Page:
Chimpanzees work best in groups of 30, but do we?

The habits of the chimpanzee may not be the usual topic for a talk on activities for older people, but you can always rely on Sylvie Silver to check we’re awake and concentrating. The Director of NAPA, the National Association for Providers of Activities for Older People, gave a fascinating talk at the Showcase for Social Care event in Brighton on 13th March, which clearly forced a large part of the audience to re-think some of their ideas.

Sylvie’s comment about the chimpanzees was in relation to research undertaken on various species of animal as to the size of group in which they function best. And yes, that includes humans, and the answer for us is… 4. So why, Sylvie asked, do we insist that care home residents will be happiest when herded into the lounge and forced to take part in some group activity in which they have never shown a previous interest? Of course she was not saying it would never be an appropriate thing to do, but it certainly made me re-adjust my sense that residents being left in their own room is a failure on the part of the care home. Not at all. Would we not all choose to remain within our own space, our own possessions around us, for most of the time?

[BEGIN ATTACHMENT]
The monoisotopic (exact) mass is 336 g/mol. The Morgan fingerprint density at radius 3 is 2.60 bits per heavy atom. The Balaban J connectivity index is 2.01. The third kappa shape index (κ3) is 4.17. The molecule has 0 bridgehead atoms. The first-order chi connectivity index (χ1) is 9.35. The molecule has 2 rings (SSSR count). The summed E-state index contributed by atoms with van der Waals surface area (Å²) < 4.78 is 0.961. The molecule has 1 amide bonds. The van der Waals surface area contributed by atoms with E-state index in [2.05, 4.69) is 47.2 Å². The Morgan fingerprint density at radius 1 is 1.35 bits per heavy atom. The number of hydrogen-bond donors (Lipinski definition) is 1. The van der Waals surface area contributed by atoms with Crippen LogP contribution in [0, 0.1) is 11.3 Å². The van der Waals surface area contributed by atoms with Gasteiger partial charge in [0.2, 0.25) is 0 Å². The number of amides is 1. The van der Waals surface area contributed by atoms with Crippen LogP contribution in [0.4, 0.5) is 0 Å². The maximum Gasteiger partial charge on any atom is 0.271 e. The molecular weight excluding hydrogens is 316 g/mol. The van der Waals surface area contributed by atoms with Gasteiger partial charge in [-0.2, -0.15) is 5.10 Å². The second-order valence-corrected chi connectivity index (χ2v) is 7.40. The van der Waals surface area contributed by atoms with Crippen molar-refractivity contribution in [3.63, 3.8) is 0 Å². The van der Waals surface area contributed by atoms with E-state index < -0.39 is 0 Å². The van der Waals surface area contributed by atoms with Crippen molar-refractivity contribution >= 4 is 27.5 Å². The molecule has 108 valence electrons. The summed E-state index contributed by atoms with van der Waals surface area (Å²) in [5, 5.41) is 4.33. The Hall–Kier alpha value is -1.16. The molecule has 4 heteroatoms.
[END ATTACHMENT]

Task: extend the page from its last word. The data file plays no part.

Which leads on to another of Sylvie’s points, the importance of treating a resident’s room as their home (which happens to be one of the topics in our set of daily prompt posters). She mentioned a home which had fitted door knockers on each resident’s bedroom door, to reinforce the idea that one was going in to a person’s home. I love that idea, though I can see it wouldn’t work in every environment or for every individual.

And of course it’s the fact that every person has different needs that was at the heart of Sylvie’s talk. Where one person can get delight just watching clowds drift by, she reminded us, another would find sky gazing tedious and nonsensical. The activities board on the wall has its place, but a person’s ‘activities’ is everything they do from morning ’til night.

Thanks, Sylvie, for an excellent talk.

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